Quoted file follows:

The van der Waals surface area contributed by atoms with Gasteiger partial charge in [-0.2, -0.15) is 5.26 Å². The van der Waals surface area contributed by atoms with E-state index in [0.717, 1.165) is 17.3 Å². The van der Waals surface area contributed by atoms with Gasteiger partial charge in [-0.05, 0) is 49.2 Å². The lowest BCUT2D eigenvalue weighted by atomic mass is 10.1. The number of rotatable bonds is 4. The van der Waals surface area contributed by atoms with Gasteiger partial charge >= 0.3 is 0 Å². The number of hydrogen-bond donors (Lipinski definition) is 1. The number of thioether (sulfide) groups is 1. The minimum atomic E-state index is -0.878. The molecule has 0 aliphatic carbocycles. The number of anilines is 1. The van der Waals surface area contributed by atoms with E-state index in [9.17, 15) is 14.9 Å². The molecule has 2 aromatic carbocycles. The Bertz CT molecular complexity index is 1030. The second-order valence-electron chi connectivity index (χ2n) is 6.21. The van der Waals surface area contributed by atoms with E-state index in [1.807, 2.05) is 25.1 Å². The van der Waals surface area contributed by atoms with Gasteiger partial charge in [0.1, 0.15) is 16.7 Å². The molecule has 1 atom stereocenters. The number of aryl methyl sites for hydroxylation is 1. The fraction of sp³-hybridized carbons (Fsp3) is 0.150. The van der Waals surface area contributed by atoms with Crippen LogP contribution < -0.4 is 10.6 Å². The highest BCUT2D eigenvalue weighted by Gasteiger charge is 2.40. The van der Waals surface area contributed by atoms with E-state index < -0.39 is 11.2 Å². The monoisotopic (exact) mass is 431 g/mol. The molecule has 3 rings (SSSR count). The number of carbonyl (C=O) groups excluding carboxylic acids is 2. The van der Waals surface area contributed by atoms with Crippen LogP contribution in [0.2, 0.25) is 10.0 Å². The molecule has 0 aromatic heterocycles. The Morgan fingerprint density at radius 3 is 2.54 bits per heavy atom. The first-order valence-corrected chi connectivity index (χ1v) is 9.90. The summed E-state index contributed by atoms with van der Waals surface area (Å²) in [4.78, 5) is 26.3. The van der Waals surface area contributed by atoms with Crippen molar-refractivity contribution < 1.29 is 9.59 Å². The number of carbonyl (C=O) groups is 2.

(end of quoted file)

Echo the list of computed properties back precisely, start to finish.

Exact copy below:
The van der Waals surface area contributed by atoms with Gasteiger partial charge in [-0.2, -0.15) is 5.26 Å². The van der Waals surface area contributed by atoms with E-state index in [0.717, 1.165) is 17.3 Å². The van der Waals surface area contributed by atoms with Gasteiger partial charge in [-0.05, 0) is 49.2 Å². The lowest BCUT2D eigenvalue weighted by atomic mass is 10.1. The number of rotatable bonds is 4. The van der Waals surface area contributed by atoms with Gasteiger partial charge >= 0.3 is 0 Å². The number of hydrogen-bond donors (Lipinski definition) is 1. The number of thioether (sulfide) groups is 1. The minimum atomic E-state index is -0.878. The molecule has 0 aliphatic carbocycles. The number of anilines is 1. The van der Waals surface area contributed by atoms with E-state index in [9.17, 15) is 14.9 Å². The molecule has 2 aromatic carbocycles. The Bertz CT molecular complexity index is 1030. The second-order valence-electron chi connectivity index (χ2n) is 6.21. The van der Waals surface area contributed by atoms with E-state index in [1.807, 2.05) is 25.1 Å². The van der Waals surface area contributed by atoms with Gasteiger partial charge in [0.1, 0.15) is 16.7 Å². The molecule has 1 atom stereocenters. The number of aryl methyl sites for hydroxylation is 1. The fraction of sp³-hybridized carbons (Fsp3) is 0.150. The van der Waals surface area contributed by atoms with Crippen LogP contribution < -0.4 is 10.6 Å². The highest BCUT2D eigenvalue weighted by Gasteiger charge is 2.40. The van der Waals surface area contributed by atoms with E-state index < -0.39 is 11.2 Å². The monoisotopic (exact) mass is 431 g/mol. The molecule has 3 rings (SSSR count). The number of carbonyl (C=O) groups excluding carboxylic acids is 2. The van der Waals surface area contributed by atoms with Crippen LogP contribution in [0.2, 0.25) is 10.0 Å². The molecule has 0 aromatic heterocycles. The Morgan fingerprint density at radius 3 is 2.54 bits per heavy atom. The first-order valence-corrected chi connectivity index (χ1v) is 9.90. The summed E-state index contributed by atoms with van der Waals surface area (Å²) in [4.78, 5) is 26.3. The van der Waals surface area contributed by atoms with Crippen molar-refractivity contribution < 1.29 is 9.59 Å². The number of carbonyl (C=O) groups is 2.